Have you ever been on a busy street in an unfamiliar city, pushed for time and trying to find somewhere to eat? Perhaps you’ve been desperately in need of roadside assistance next to a broken down car in the middle of nowhere? When this kind of thing happens, when mobile devices can frustrate what you’re trying to do, you need a tool that delivers useful local business results, reliably and quickly.
Seeker – a strong presence in the European local search market – wants to make search friendlier and more useful. Seeker asked us to bring their successful service to Windows Phone 8, and to refresh their iOS and Android products for iOS 7 and Android 4.
Our preference when starting a project is to strip it back completely and sketch out a variety of user journeys for each key area. Seeker gave us this freedom to rethink areas of friction, such as location selection. We then developed the most promising concepts, blending in Seeker’s ideas as we progressed.
Development put an early focus on the UX, making sure we got the basics right sooner and could spend more time refining map and search filter functionality.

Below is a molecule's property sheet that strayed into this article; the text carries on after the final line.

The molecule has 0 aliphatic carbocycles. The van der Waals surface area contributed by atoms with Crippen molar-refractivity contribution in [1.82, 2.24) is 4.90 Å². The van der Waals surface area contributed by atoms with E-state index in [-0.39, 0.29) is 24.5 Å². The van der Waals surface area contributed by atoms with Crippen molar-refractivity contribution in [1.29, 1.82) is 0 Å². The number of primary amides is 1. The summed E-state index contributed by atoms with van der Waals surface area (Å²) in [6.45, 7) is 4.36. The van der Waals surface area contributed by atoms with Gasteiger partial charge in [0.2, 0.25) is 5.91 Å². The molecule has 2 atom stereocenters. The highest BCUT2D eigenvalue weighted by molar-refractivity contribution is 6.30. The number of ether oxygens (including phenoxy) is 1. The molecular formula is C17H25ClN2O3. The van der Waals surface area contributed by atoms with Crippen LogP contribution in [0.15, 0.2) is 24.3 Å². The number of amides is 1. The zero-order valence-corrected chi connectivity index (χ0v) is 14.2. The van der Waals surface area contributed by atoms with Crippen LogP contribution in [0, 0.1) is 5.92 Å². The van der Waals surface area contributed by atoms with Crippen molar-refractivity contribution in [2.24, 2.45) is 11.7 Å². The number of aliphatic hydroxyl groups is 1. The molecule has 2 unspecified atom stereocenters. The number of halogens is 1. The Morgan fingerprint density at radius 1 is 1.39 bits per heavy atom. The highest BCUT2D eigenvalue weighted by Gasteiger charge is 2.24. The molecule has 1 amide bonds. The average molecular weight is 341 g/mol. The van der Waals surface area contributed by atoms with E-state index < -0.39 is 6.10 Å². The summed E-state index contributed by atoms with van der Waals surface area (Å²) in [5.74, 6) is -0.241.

Three things we learned about local search:
- Location as a context makes it doubly important to display results clearly and quickly; displaying all the results on a map simply isn’t useful, intuitive or attractive – nor is it particularly performant.
- It was necessary to establish rules for displaying results according to usefulness and proximity to the user’s location, as well as how the map behaves during interaction – for example, panning to a new area of the map.
- The user needs to know the extent of a search radius that effects results and that they can control the radius easily.
We were able to carry these lessons across when redesigning Seeker’s Android and iOS products. As before, we stripped the product down into critical user journeys, while looking to streamline the UX wherever possible. Could we reduce the number of steps for completing a task? Could we help the user by making the right guesses about context and intent?
Finally, we looked to the new conventions coming from the platforms themselves. The design language of both Android and iOS had changed significantly since the original products were released, and we were keen to make sure that Seeker looked like a modern, first-class citizen on both platforms.
“Matchbox were the ideal partner for our project” says Dr. Klaus Mapara, CEO of Robert Krick Verlag GmbH.
iOS design update in progress at time of writing